So until Ubuntu ships the new WebKit, ALL downstream OS's that are based on Ubuntu has the broken browser that doesn't support CORS properly. Tauri team can't do really anything thing about this. Since you have two different paths for bugs (WebView2 & WebKit) and features they really are fighting an uphill battle. Flutter, NodeGui, NW.JS and Electron for the most part have the ability to own virtually the entire stack, yes they are dependent on some upstream items, but overall because they build the entire thing and distribute the entire thing -- any bugs or features they need they can easily add or fixed in the source code and they aren't totally beholden on a deep supply chain to the extent Tauri is. In my humble opinion, this is the significant Achilles heel of Tauri and I would consider it way more than just a heel -- the ability to get timely fixes out to the developers is completely outside of the Tauri's hands unless they start distributing pre-built webkit builds with the app (which then makes it the exact same footprint as Electron in all factors but using Rust as the back end)
Now if you have been following along on how it Tauri binds, what is the other issue you face with this design? What happens when the Edge team or the Webkit team introduces new bugs into the WebView's?
The Good of Tauri
I prefer to end my mostly negative reviews on a positive note. Tauri's backend Rust is very well built, I was very impressed how easy it was to add new features that were callable by the browser. For example the Rust API has the ability to "eval" into a Webview window so you can pass JS code into a webview from Rust. However, in there JS window api they didn't bother exposing this (despite exposing most the other rust window api to JS), so I can open and close a new JS window, but I can't push any new JS code into it. It took me about 10 lines of rust code to create a new function which I can now call from JS that I just pass the window and the JS code and it and I was done using Tauri's rust window api. Adding features to the runtime that you can call from JS is trivial and well thought out in my opinion. In this they have something very solid to grow upon.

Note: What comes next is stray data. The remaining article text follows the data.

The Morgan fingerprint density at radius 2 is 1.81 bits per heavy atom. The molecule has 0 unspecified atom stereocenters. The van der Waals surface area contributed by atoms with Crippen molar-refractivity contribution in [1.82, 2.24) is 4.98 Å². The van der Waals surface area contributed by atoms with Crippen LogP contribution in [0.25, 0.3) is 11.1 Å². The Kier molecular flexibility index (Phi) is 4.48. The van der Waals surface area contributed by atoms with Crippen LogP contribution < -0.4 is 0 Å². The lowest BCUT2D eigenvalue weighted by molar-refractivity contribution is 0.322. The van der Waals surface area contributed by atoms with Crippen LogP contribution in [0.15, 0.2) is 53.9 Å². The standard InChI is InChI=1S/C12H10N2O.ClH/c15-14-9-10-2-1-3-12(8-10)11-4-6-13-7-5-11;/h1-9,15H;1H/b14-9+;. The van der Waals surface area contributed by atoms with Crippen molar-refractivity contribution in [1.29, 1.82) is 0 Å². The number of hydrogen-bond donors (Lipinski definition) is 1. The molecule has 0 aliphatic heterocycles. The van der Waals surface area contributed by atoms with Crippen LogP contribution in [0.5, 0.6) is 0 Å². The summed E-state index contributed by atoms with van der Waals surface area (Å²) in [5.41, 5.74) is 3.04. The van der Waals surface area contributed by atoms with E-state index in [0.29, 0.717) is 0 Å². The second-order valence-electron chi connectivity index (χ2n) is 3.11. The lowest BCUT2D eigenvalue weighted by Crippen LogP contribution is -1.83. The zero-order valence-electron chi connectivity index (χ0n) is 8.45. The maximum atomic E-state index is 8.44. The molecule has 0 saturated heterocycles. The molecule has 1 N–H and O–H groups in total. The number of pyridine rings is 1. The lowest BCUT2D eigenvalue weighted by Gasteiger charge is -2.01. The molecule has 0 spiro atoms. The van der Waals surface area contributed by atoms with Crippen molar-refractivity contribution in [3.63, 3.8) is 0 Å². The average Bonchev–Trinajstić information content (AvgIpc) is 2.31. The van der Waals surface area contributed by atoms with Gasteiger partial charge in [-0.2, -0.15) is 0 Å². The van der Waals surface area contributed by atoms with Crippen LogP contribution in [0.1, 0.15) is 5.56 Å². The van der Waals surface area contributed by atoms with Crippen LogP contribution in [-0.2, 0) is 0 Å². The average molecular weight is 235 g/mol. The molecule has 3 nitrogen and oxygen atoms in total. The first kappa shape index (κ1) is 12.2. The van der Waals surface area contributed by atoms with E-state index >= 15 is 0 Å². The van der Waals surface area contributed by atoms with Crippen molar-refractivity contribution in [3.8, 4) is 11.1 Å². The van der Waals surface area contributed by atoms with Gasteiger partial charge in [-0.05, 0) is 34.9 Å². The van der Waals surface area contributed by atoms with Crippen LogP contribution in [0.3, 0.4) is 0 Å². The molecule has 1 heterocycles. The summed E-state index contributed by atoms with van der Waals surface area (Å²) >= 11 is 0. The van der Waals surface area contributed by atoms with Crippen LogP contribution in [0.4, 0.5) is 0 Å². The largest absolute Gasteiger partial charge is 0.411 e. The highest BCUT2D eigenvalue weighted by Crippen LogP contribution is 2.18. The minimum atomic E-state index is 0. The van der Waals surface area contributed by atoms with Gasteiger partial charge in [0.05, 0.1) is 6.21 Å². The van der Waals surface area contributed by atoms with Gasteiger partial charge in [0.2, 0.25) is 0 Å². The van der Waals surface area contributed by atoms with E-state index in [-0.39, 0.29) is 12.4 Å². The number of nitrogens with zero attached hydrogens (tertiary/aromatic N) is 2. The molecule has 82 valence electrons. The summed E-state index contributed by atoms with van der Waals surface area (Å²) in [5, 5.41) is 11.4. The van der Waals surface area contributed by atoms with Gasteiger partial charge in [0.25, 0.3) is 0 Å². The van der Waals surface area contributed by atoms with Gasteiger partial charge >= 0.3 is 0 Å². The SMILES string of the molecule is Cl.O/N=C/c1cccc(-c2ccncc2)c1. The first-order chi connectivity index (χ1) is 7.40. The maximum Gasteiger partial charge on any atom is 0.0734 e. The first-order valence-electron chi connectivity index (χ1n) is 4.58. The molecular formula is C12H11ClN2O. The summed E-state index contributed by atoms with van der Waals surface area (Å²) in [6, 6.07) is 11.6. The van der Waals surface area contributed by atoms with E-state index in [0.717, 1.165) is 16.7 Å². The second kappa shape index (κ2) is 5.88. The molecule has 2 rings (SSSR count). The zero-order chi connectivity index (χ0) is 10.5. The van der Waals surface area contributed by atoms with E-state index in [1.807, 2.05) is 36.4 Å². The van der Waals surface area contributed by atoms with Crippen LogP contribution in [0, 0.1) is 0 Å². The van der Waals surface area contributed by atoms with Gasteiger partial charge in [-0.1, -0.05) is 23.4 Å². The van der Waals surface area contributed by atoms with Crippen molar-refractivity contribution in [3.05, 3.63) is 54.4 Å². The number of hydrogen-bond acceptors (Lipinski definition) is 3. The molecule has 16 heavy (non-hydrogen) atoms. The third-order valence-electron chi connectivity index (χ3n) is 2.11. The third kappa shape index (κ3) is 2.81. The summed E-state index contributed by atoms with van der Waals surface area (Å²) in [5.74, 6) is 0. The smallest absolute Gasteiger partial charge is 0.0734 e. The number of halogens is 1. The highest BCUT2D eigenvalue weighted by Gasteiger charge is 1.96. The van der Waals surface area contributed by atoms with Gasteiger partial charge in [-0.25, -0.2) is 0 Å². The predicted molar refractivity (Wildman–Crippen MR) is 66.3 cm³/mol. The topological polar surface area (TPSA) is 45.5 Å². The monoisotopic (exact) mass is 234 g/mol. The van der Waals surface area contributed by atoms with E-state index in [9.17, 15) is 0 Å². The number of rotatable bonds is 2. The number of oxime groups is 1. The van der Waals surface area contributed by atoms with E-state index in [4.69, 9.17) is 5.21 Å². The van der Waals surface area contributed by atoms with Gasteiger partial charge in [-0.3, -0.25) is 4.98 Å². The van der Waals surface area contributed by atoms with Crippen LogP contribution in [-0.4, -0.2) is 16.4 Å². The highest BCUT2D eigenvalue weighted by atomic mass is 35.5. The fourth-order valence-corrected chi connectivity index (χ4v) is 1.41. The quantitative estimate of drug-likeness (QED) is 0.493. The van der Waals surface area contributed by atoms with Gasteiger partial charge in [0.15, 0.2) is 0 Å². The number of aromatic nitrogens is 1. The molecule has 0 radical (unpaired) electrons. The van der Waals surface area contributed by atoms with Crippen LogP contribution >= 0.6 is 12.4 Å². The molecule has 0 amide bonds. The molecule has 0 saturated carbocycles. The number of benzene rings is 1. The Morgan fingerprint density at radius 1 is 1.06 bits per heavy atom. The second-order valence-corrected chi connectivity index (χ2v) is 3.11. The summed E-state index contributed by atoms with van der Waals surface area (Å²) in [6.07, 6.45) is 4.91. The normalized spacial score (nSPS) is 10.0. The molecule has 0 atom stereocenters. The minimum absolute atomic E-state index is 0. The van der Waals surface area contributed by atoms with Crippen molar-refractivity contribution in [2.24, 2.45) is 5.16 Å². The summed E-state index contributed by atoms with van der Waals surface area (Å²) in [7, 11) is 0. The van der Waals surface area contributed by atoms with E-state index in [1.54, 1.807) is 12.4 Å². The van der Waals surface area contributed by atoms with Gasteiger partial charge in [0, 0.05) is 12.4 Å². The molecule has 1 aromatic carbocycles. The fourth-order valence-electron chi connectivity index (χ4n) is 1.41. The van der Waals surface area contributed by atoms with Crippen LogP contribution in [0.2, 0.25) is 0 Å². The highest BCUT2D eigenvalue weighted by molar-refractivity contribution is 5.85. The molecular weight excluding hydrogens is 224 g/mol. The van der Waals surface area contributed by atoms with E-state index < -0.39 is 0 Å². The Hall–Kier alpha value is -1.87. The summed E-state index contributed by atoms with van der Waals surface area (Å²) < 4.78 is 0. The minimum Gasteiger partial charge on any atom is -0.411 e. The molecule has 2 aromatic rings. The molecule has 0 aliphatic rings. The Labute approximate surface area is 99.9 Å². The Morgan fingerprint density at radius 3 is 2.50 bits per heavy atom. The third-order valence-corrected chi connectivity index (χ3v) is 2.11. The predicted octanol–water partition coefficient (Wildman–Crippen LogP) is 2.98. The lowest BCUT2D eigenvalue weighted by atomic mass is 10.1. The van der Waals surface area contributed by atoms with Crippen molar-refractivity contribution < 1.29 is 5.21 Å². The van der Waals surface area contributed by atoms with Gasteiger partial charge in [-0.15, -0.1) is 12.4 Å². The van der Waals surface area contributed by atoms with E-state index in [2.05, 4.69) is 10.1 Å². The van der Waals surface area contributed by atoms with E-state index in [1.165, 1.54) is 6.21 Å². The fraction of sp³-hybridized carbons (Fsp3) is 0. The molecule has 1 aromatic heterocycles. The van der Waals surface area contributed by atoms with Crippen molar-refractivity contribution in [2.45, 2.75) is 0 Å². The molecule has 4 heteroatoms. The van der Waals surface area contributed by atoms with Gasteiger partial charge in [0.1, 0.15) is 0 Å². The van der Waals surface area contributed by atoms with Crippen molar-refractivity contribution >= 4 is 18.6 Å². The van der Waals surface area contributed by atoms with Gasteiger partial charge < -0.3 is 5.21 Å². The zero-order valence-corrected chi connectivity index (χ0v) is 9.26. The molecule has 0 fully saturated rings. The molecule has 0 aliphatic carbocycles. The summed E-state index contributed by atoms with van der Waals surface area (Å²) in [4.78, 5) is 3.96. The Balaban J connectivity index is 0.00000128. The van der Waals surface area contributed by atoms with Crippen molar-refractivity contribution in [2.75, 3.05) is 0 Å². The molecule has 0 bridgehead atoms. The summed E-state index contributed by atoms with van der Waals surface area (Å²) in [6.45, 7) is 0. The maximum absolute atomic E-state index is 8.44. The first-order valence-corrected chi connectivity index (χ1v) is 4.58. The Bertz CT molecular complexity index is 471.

In addition having the ability to package .deb, AppImage (and msi, dmg) out of the box is also well thought out, so many projects make you deal with this part and spend many hours figuring it out or there is an either "eco-system" with multiple ways on how to package Electron apps which again makes you waste lots of time figuring out which one works well. Tauri build and you are done.
Tauri's App Sync is also fairly complete for any flavor that supports hot reloading. For example pure JS doesn't support hot reloading (no rollup/webpack/etc), so it doesn't hot reload on Tauri. With the Svelte JS (after fixing the template issues), It was doing hot sync of all my Svelte changes to my Tauri app live -- only occasionally did it fail, and then I just right mouse clicked in the Tauri window and told it to reload the page and we were off again for a while. Tauri also picks up changes to the rust code and will rebuild and relaunched the full app when I made changes on that side. All in all, if using a framework flavor that supports hot reloading, Tauri's integration with it works very well and made a very pleasant development experience.
Summary of Tauri
The idea behind Tauri has tremendous merit, trying to reduce the application size is a noble goal. Using Rust as the backend engine with its quick ability to add new commands is just friq'n awesome. I have to say I was very impressed by this ability. However, by not shipping a browser in the app by default they have created a support and technical nightmare in multiple areas that none of the other projects even have to remotely deal with. The long tail of getting actual WebView fixes to each of the platforms, is going to hurt a lot. Every new WebView release from both the Edge and the Webkit team also have the potential of breaking your already deployed applications on that platform. And finally the inability to code once and have work everywhere is going to be a killer issue for them. When simple things like this:
let dt1 = new Date("2019-01-01Z00:00:00"); let dt2 = new Date("Tue, 01 Jan 2019 10:00:00 Z");
produce different results between Linux/Mac, and Windows, the developers job just got a significantly more complicated and fraught with perilous bugs and time pits -- all of these issues are something none of the other stacks I reviewed have to deal with.